By James Hyerczyk
Baring a late session collapse, the September E-mini S&P 500 and the Nearby E-mini NASDAQ 100 stock index futures contracts are expected to close higher for the month. The strong close in the S&P contract will put the market in a position to challenge the higher for the year at 1413.25. The NASDAQ is moving in the same direction, but is a little behind in price movement.
Since bottoming on June 4 at 1255.50, the E-mini S&P has moved sharply higher, driven by the thought of additional stimulus by the U.S. Federal Reserve. If you recall, the market bottomed on that day following a weaker-than-expected U.S. Non-Farm Payrolls report. This news came after the index weakened from 1413.25 in late March as traders shed risky assets due to escalating European sovereign debt problems.
September E-mini S&P 500 Futures Contract
Technically, the main trend is up on the monthly swing chart due to the higher-top, higher-bottom formation. In June, the S&P stopped just shy of completing a 50% retracement before buyers stepped in. In addition, an uptrending Gann angle from the March 2009 bottom at 596.50 is providing directional support. This angle is at 1252.50 in August and will remain a key support angle until violated with selling conviction.
This chart also suggests that a breakout over 1413.25 could lead to an acceleration to the upside since there is no apparent resistance to stop it. The key to a successful breakout will be rising volume and volatility, both of which have been lacking this entire summer. If either of these two factors fails to materialize, then the rally may fizzle, setting up the index for an abrupt turnaround.
Nearby E-mini NASDAQ 100 Futures Contract
The Nearby E-mini NASDAQ 100 futures contract is in the same position as the S&P 500 on the monthly chart, but lacking some of the volatility. Uptrending Gann angle support from the November 2008 bottom at 981.75 is giving the market guidance at a rate of 32 points per month. This angle is at 2421.75 in August and is critical to the market’s long-term direction. A failure to hold this angle will be the first sign of weakness and could be indicative of the start of a substantial break.
In June 2012, the nearby contract bottomed at 2427.75. July’s move through 2628.75 helped make this price a minor bottom, so a follow-through to the upside in August will convert the bottom to a main bottom. This contract still has some work to do before it reaches the high for the year at 2785.50, but it is beginning to make strides as evidenced by the June to July rally.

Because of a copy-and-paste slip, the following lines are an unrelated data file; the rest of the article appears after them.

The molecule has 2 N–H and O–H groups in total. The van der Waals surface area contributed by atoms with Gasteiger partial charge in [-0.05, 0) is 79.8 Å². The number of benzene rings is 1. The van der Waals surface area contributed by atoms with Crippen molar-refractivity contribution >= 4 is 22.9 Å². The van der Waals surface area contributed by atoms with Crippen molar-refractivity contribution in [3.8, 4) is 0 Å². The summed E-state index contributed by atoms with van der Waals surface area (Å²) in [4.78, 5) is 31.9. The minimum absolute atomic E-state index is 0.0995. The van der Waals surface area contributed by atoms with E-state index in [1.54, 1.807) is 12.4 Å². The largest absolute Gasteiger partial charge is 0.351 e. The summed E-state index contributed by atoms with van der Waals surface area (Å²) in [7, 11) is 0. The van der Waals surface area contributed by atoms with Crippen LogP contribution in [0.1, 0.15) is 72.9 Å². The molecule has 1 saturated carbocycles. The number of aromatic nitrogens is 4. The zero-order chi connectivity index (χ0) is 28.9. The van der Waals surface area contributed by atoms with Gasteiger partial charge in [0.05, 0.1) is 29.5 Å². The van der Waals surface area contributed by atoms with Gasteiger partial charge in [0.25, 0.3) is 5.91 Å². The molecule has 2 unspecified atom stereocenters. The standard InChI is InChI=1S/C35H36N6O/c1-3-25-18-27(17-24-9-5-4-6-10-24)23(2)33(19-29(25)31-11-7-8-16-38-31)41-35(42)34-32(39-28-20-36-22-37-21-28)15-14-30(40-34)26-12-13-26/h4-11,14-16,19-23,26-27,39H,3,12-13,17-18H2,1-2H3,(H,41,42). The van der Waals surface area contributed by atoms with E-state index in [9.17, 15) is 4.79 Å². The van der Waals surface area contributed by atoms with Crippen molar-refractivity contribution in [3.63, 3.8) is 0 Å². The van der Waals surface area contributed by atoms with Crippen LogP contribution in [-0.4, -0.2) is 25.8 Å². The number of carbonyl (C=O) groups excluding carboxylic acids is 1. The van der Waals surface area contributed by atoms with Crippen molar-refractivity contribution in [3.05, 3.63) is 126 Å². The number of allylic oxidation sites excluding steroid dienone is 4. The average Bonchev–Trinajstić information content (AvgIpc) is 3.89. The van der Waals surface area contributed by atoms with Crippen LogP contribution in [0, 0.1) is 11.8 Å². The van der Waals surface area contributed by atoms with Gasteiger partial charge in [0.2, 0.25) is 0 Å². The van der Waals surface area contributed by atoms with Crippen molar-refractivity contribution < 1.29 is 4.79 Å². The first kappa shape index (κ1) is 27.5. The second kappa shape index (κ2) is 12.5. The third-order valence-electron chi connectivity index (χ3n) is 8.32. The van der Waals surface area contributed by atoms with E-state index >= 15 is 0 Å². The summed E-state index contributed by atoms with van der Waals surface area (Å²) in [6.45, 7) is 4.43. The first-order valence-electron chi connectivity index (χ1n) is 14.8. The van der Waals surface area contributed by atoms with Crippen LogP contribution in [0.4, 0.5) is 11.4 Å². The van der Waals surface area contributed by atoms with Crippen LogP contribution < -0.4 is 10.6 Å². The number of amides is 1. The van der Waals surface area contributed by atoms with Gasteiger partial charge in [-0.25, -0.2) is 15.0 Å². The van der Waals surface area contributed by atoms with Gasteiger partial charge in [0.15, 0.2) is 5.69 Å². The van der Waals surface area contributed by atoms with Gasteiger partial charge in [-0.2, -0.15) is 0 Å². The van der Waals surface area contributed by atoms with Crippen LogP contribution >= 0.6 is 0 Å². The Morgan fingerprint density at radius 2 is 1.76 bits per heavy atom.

After several false attempts to resume their uptrends, the major stock indices appear to have turned the corner buoyed by talk of additional aid in Europe. This coupled by the possibility of fresh stimulus from the Fed has set up the major stock indices for possible breakouts to the upside.
With the Fed meeting this week, investors will be looking for signs of additional stimulus in its policy statement. In addition, economic conditions have to continue to weaken in order to ensure the central bank will accommodate the speculative buyers. This makes the U.S. Non-Farm Payrolls report on Friday, one of the most important for the year. A weaker-than-expected number will likely mean the Fed is going to act, however, traders are still uncertain as to when it will implement additional stimulus.
The wildcard for additional gains in the stock market is Europe. When Spanish interest rates started to creep above 7% in the mid-July, stock traders responded by selling off their holdings. Additionally, the Euro reached its low for the year. Both Spanish interest rates and the Euro turned around last week when European Central Bank President Mario Draghi vowed to do all he could to preserve the Euro. Since this comment was made, the Euro has held steady and demand has risen for equities.
If Draghi can’t keep his word then any action by the Fed is likely to fail since investors will be focused more on the problems in Europe and their effects on U.S. corporate earnings. The worst case scenario will be renewed problems in Europe coupled with a lack of clarity by the Fed. This would create more investor uncertainty and likely lead to a reversal back down in the major stock indices.